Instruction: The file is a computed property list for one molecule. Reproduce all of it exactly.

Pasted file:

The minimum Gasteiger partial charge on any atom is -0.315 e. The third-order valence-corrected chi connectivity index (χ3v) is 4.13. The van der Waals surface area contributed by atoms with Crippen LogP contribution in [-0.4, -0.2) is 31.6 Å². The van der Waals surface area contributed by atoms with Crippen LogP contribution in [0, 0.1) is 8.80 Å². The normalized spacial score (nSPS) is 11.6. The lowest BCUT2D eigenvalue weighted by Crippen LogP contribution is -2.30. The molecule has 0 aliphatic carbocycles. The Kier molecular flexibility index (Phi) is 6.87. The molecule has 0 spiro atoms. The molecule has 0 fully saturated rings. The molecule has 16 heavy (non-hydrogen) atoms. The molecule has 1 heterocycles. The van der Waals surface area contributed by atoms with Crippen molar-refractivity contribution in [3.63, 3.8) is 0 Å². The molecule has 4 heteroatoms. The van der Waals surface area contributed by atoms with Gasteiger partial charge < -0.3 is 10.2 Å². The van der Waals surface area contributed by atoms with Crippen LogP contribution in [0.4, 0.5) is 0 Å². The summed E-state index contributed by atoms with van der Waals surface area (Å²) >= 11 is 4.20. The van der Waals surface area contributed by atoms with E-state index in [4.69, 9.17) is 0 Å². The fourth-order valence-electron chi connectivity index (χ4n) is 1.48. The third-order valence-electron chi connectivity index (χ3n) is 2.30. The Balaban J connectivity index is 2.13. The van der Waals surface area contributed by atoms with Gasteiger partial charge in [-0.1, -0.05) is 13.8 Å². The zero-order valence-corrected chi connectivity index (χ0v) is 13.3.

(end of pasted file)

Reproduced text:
The minimum Gasteiger partial charge on any atom is -0.315 e. The third-order valence-corrected chi connectivity index (χ3v) is 4.13. The van der Waals surface area contributed by atoms with Crippen LogP contribution in [-0.4, -0.2) is 31.6 Å². The van der Waals surface area contributed by atoms with Crippen LogP contribution in [0, 0.1) is 8.80 Å². The normalized spacial score (nSPS) is 11.6. The lowest BCUT2D eigenvalue weighted by Crippen LogP contribution is -2.30. The molecule has 0 aliphatic carbocycles. The Kier molecular flexibility index (Phi) is 6.87. The molecule has 0 spiro atoms. The molecule has 0 fully saturated rings. The molecule has 16 heavy (non-hydrogen) atoms. The molecule has 1 heterocycles. The van der Waals surface area contributed by atoms with Crippen molar-refractivity contribution in [3.63, 3.8) is 0 Å². The molecule has 4 heteroatoms. The van der Waals surface area contributed by atoms with Gasteiger partial charge < -0.3 is 10.2 Å². The van der Waals surface area contributed by atoms with Crippen LogP contribution in [0.4, 0.5) is 0 Å². The summed E-state index contributed by atoms with van der Waals surface area (Å²) >= 11 is 4.20. The van der Waals surface area contributed by atoms with E-state index in [4.69, 9.17) is 0 Å². The fourth-order valence-electron chi connectivity index (χ4n) is 1.48. The third-order valence-electron chi connectivity index (χ3n) is 2.30. The Balaban J connectivity index is 2.13. The van der Waals surface area contributed by atoms with Gasteiger partial charge in [-0.1, -0.05) is 13.8 Å². The zero-order valence-corrected chi connectivity index (χ0v) is 13.3.